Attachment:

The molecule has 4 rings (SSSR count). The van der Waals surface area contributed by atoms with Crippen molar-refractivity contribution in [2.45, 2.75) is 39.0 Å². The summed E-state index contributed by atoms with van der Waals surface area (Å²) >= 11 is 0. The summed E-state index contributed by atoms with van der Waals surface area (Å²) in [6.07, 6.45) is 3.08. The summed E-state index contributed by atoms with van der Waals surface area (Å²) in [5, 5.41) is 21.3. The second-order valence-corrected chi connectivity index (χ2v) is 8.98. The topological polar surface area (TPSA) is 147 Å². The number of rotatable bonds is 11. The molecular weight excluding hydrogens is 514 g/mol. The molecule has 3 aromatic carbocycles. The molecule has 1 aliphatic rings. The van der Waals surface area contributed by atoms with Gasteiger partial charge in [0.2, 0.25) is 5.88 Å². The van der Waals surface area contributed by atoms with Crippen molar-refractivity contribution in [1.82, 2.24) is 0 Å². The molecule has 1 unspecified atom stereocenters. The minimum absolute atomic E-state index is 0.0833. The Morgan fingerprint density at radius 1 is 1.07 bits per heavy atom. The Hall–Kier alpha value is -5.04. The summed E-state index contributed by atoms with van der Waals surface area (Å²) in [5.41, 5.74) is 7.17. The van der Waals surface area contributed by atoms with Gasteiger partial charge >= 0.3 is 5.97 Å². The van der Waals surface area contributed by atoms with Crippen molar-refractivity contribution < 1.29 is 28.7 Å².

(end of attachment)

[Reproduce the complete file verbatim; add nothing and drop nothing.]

The molecule has 4 rings (SSSR count). The van der Waals surface area contributed by atoms with Crippen molar-refractivity contribution in [2.45, 2.75) is 39.0 Å². The summed E-state index contributed by atoms with van der Waals surface area (Å²) >= 11 is 0. The summed E-state index contributed by atoms with van der Waals surface area (Å²) in [6.07, 6.45) is 3.08. The summed E-state index contributed by atoms with van der Waals surface area (Å²) in [5, 5.41) is 21.3. The second-order valence-corrected chi connectivity index (χ2v) is 8.98. The topological polar surface area (TPSA) is 147 Å². The number of rotatable bonds is 11. The molecular weight excluding hydrogens is 514 g/mol. The molecule has 3 aromatic carbocycles. The molecule has 1 aliphatic rings. The van der Waals surface area contributed by atoms with Gasteiger partial charge in [0.2, 0.25) is 5.88 Å². The van der Waals surface area contributed by atoms with Crippen molar-refractivity contribution in [1.82, 2.24) is 0 Å². The molecule has 1 unspecified atom stereocenters. The minimum absolute atomic E-state index is 0.0833. The Morgan fingerprint density at radius 1 is 1.07 bits per heavy atom. The Hall–Kier alpha value is -5.04. The summed E-state index contributed by atoms with van der Waals surface area (Å²) in [5.41, 5.74) is 7.17. The van der Waals surface area contributed by atoms with Gasteiger partial charge >= 0.3 is 5.97 Å². The van der Waals surface area contributed by atoms with Crippen molar-refractivity contribution < 1.29 is 28.7 Å².